Benjamin Gilbert Sr. was reared in Baltimore (Harford) Co., MD, where he lived in or near Joppatown. His father Gervas Gilbert, in his will of 17 Jun. 1739, named his wife Mary; his sons Samuel, Garvas, Charles, Aquila, Benjamin and Dan; and his daughters Hannah, Mary and Martha (Baltimore Co., MD Will Book I, p. 96). By the early 1750's Benjamin Gilbert Sr. and most of his brothers were in Bedford (Campbell) Co., VA, where Benjamin acquired much land along Seneca Creek (William Walter Hening's "Law of Virginia" 1820 Vol. 7, p. 206). In 1784, he sold his Virginia holdings and moved to Wilkes (Greene) Co., GA, establishing his home on land near John and Sarah (Stuard) Lloyd's home on Beaverdam Creek.
A few years after his marriage John E. Lloyd, in 1799, purchased a fifty-five acre tract on "Greenbury Road" adjacent or near his father's headright grant land, so John E. and Betsy (Gilbert?) Lloyd continued to live in the Beaverdam Creek community of their parents. Their older children were born there in Hancock (formerly Greene) Co., GA. John E. and Betsy were still residents of Hancock Co. in 1806 for in a Land Lottery drawing that year he drew Lot 92, 18th Dist., Wilkinson Co., GA (see Georgia Land Lottery of 1807).
On 29 Jan. 1807, when John E. Lloyd joined his brothers in the sale of their late father's headright grant land, all of them were described in the deed as residents of Clarke Co., GA. On 13 Aug. of that year Betsy and Levi's wife, Charlotte, were in Hancock Co. when they surrendered their dower rights to the land. John E. Lloyd and Betsy did not remain in Clarke Co. very long. They probably lived in Clarke Co. for only a few weeks or months with one of the Lloyd brothers while completing preparations for moving to new lands being developed further south and west in Georgia. John and his brother Levi Lloyd moved their families to Jones Co., GA, probably in 1807.
Early in 1809 John E. Lloyd was a resident of Jones Co., but temporarily in Clarke Co., GA, when, on 23 Jan. 1809, an indenture was drawn in Clarke Co., GA "between William Haygood, James Hagood, Levy Stroud, and Ely Stroud all of the one part of County and State aforesaid and John Loyd of the County of Jones of the other part." It described the purchase by "John Loyd" of a 202 1/2 acre tract in Jones Co. "known by Lot No. 153 Eleventh Baldwin drawn by the orphans of Mark Stroud," the price being $400 (Jones Co., GA deed book H, p. 341. Recorded in Jones Co. 23 Aug. 1816). The land was on Walnut Creek of the Ocmulgee River about four miles west of Lot 24, Dist. 11, on which Levi Lloyd settle about this time.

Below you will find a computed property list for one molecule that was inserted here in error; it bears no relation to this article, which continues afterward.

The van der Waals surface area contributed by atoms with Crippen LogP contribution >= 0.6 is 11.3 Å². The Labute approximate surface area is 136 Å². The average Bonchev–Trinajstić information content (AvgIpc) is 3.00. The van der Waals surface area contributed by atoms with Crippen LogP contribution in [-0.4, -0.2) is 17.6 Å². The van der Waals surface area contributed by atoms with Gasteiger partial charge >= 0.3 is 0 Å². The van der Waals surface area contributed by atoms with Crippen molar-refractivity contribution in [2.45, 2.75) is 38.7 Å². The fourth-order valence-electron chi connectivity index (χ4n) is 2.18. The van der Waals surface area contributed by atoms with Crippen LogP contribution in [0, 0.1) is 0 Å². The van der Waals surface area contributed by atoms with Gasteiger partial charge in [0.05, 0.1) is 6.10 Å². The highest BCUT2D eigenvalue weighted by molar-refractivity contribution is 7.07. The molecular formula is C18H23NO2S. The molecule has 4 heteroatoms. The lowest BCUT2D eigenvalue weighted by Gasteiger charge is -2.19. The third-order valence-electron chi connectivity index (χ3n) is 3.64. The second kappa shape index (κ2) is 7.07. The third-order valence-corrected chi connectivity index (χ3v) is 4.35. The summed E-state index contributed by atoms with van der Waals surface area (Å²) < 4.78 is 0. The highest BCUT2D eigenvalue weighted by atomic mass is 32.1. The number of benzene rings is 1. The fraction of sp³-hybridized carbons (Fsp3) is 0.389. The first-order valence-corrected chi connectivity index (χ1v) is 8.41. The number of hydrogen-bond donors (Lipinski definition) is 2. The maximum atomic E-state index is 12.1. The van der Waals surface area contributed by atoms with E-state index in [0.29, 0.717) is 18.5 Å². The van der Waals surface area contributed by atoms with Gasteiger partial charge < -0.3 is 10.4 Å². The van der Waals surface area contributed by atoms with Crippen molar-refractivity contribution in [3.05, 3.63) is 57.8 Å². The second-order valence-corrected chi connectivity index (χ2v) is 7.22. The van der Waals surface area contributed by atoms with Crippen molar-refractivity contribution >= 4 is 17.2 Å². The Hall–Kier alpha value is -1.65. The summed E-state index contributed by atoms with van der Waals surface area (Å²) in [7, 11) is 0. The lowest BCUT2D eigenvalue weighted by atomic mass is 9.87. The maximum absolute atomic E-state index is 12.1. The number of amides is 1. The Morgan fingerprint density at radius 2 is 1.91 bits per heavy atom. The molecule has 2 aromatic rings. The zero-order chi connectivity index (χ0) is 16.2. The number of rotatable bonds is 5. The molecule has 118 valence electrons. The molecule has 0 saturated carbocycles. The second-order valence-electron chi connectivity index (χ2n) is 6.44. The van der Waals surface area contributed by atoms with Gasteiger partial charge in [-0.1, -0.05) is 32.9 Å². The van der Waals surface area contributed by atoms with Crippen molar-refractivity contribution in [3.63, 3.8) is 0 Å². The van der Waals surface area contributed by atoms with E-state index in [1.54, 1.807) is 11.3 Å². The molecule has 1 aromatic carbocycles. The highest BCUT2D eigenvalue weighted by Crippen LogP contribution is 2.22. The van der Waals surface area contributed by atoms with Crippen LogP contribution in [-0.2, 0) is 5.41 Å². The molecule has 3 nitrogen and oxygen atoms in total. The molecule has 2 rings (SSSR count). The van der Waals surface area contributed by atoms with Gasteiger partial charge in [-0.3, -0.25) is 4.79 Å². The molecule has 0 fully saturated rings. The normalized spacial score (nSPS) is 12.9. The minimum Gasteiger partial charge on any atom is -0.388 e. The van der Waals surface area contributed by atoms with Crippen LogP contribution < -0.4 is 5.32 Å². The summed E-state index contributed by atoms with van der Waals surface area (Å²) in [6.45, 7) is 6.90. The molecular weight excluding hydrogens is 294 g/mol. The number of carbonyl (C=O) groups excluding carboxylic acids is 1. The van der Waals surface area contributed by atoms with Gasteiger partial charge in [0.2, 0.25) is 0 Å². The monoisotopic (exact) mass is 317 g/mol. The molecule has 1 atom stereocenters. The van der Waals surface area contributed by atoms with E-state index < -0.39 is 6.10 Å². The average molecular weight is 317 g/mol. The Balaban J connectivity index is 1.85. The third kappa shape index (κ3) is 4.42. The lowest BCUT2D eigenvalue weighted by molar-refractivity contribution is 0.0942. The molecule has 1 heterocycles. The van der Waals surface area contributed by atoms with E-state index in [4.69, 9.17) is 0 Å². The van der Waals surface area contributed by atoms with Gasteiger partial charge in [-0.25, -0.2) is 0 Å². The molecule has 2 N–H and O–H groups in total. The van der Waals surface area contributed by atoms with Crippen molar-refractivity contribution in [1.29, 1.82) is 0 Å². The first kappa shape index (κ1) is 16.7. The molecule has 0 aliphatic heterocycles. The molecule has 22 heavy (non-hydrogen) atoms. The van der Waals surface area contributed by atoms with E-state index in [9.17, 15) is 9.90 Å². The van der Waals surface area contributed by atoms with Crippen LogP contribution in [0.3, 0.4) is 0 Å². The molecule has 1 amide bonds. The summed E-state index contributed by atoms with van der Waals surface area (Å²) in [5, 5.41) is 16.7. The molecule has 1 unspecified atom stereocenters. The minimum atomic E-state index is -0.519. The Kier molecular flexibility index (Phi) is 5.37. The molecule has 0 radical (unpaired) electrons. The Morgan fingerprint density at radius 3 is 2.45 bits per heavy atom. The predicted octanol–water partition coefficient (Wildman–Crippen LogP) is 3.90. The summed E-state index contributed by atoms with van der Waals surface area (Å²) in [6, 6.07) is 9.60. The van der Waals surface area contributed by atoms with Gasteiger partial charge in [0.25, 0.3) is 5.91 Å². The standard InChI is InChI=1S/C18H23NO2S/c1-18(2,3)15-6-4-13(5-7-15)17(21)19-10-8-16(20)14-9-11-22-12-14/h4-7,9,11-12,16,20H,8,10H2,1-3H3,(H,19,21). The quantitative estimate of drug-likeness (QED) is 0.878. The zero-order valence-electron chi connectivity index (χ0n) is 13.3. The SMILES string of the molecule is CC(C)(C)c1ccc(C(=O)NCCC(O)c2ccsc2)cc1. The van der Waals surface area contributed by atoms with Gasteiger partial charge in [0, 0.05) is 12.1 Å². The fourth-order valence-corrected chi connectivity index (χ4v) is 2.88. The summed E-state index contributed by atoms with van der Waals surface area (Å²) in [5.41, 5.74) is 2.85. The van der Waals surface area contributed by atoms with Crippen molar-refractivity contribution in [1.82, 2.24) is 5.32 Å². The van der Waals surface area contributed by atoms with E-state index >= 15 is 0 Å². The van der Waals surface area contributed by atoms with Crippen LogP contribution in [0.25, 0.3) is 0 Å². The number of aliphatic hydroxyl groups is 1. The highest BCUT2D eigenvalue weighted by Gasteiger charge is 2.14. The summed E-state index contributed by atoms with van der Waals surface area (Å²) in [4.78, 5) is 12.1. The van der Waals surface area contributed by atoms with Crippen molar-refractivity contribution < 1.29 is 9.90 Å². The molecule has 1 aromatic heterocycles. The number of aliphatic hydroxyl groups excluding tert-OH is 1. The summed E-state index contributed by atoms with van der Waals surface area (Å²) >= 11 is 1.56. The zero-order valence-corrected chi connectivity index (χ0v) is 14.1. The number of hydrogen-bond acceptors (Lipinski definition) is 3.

John E. Lloyd built his home and operated his farm on Lot 153 for about six years. On 1 Mar. 1815, he purchased Lot 143, Dist. 8, in Jones Co. and moved from Walnut Creek to Town Creek near the Ocmulgee River (Jones Co., GA Deed Book H p. 340). The following year, on 13 Nov., he sold Lot 153, 11th Dist., to Michael Buckhalter for $700 (Jones Co., GA Deed Book J, p. 124). Pocketing his $300 profit, he continued land speculation and on 18 Feb. 1818 John E. Lloyd purchased Lot 146 which joined his lot 143 (Jones Co., GA Deed Book G, p. 203).
By this time large plantations devoted to producing cotton were replacing the small subsistence farms of colonial America. The Lloyd brothers moved with the times. John E. Lloyd began acquiring slaves. Doubtless, his children worked alongside them planting, hoeing and picking cotton. Back-breaking labor, supplemented by profits from land deals, supported the growing prosperity of the Lloyd family.
The War of 1812, which was not concluded until 1814, was fought during these years. John E. and Betsy Lloyd's oldest son, Leroy, served as a private in Capt. Thomas Simmons company during the war. John E. and his brother Charles must also have had some kind of military service during this time, for later land lotteries show both as soldiers. For example, in 1832, the year in which John E. Lloyd died, he as "a soldier in the late war" drew Lot 217, First Section, Sixth Dist. of the Cherokee Lands (Union and Lumpkin counties). The Lottery list names him as "John E. Lloyd Senior, Coxes Dist., Talbot Co., GA". Although John E. Lloyd did not move to his new land, the Lottery List establishes the fact that he had some kind of military service during the War of 1812.